On the 5th day, he drew a drawing. Sometimes its refreshing to go back to what was once familiar and comfortable, even if it now feels a little bit strange and awkward. With the increase of digital methods of making art, the beloved tablet and pen at the top of the list along with the ‘old’ digital camera that allows for endless experimentation without consideration of cost (has its drawbacks creatively, but generally positive in my own experience), it is so easy to not get your hands dirty in a very literal way. Those years of living in clouds of chalk dust and charcoal stains all over the place are long gone, except when sentimentality strikes.
And now it has! I decided to try a portrait with pen on paper, just referring to a mirror and doing so more than looking at the paper. Not quite the old training exercise of drawing without looking at the paper at all, but in that direction. Its a simple drawing, fit for purpose but probably has no enormous value style wise or artistically. If anyone is enchanted though, please feel free to make a bid - free postage within the EU!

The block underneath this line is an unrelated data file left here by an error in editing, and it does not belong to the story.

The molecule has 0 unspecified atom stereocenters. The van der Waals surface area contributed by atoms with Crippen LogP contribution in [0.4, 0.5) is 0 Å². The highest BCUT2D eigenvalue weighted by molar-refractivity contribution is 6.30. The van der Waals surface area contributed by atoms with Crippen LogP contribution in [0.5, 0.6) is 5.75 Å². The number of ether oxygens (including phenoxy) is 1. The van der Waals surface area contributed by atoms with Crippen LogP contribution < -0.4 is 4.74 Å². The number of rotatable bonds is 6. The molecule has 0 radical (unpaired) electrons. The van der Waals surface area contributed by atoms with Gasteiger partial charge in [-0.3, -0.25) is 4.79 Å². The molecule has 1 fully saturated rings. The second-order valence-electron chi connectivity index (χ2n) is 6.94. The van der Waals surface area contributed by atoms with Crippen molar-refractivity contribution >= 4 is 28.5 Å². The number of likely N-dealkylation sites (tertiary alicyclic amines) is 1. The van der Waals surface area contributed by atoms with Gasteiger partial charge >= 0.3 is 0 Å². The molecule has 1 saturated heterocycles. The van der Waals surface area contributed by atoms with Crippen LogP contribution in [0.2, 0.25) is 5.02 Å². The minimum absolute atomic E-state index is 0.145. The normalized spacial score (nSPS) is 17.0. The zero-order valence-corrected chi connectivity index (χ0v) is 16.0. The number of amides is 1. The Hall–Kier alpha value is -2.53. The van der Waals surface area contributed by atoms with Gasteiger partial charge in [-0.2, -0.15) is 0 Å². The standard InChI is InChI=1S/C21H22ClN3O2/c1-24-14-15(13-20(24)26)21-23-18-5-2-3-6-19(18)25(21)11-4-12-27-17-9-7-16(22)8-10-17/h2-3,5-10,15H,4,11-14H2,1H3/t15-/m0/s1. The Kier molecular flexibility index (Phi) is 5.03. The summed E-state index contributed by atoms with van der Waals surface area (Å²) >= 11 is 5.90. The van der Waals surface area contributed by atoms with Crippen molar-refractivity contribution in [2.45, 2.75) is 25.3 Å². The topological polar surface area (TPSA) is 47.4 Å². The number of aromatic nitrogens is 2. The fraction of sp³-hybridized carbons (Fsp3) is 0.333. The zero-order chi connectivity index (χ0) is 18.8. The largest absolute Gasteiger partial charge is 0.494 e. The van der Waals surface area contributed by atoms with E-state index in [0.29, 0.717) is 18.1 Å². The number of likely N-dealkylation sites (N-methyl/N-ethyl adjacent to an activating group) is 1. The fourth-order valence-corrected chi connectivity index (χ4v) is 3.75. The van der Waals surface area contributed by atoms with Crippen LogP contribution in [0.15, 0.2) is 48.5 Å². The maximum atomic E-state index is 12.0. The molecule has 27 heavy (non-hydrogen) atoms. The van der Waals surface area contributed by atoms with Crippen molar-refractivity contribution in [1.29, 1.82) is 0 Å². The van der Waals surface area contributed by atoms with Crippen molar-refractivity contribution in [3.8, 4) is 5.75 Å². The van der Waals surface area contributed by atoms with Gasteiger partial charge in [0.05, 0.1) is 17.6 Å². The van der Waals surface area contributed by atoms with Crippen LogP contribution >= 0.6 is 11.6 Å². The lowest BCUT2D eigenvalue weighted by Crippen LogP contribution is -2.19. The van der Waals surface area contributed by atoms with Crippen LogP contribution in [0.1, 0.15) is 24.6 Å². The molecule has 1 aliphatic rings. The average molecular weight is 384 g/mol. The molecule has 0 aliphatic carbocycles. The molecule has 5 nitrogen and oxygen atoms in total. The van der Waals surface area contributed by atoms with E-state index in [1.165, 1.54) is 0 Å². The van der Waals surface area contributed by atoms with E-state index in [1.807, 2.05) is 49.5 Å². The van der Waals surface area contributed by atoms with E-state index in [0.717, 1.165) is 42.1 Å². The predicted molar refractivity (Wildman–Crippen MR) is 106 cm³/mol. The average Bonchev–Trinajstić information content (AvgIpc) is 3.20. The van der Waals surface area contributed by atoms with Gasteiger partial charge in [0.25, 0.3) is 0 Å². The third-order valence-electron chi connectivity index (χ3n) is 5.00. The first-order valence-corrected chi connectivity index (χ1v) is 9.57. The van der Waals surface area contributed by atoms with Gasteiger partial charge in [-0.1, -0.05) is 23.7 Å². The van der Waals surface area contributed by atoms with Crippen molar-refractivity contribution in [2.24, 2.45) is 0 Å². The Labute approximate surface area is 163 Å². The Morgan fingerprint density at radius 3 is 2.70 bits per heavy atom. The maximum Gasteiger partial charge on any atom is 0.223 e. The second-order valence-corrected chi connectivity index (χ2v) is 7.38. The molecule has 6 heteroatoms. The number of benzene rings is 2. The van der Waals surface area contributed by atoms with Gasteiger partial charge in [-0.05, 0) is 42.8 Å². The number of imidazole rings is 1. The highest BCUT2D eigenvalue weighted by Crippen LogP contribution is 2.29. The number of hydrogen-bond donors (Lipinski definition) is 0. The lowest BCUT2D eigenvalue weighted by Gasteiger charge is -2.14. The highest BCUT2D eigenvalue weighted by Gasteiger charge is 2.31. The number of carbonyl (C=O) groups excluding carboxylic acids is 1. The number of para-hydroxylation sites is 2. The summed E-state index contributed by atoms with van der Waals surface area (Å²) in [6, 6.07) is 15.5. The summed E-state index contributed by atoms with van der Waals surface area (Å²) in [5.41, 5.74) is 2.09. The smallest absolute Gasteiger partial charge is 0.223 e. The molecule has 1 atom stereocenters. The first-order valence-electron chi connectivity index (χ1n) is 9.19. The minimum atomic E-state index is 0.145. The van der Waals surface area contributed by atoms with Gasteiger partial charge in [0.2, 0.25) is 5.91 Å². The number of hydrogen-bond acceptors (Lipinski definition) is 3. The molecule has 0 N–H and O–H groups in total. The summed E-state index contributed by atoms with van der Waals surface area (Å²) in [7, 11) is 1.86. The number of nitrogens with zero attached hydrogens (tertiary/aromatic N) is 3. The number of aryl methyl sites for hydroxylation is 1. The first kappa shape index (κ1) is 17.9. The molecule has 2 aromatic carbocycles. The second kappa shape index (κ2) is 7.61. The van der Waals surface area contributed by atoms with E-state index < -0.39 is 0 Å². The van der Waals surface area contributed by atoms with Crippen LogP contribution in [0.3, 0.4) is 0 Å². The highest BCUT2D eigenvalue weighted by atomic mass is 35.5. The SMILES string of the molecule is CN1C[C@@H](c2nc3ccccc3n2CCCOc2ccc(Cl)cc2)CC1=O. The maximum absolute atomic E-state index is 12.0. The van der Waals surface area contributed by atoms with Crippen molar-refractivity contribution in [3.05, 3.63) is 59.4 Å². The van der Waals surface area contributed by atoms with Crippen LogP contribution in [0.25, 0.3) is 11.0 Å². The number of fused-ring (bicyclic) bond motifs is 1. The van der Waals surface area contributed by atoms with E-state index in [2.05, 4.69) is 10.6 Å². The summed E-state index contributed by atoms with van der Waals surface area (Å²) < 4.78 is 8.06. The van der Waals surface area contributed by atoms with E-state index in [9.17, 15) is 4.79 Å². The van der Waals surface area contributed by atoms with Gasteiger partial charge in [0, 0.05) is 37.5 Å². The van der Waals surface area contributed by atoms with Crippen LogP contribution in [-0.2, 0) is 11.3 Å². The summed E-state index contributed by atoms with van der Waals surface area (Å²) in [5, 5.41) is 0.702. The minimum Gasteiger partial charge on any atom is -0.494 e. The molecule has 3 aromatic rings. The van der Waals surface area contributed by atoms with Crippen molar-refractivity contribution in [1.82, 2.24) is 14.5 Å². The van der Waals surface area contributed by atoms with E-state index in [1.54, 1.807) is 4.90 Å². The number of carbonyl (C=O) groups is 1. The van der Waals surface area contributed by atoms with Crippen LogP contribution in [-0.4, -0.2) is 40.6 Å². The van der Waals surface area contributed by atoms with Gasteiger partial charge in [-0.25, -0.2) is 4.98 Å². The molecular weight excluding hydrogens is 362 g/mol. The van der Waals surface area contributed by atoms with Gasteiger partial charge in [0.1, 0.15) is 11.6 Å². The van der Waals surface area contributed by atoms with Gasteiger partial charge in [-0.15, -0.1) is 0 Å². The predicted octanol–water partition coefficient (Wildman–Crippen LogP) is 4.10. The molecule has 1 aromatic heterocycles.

Along with years of collected art supplies for almost any whim, I also have quite a few books from different periods of life, some of which I have not read. When I was doing my coaching degree, this was a very strong point of division in the class, the wickedness or sense of buying books without reading them! Personally, I think that books have a life of their own (not in the Jasper Fford sense - worth checking out the brilliant Tuesday Next series), but a time at which they will fit to our needs and offer their best. That may be some 25 years after you bought it, but they generally just stay on the shelf (or get shipped off to the other side of the world to yet another shelf).
So, I’ve been drawn back to Sun Tzu’s The Art Of Strategy, a translation of the classic The Art Of War. Some intuition leads me to it, and I think there might be some very helpful information in there for coaching, for art, for moving onwards.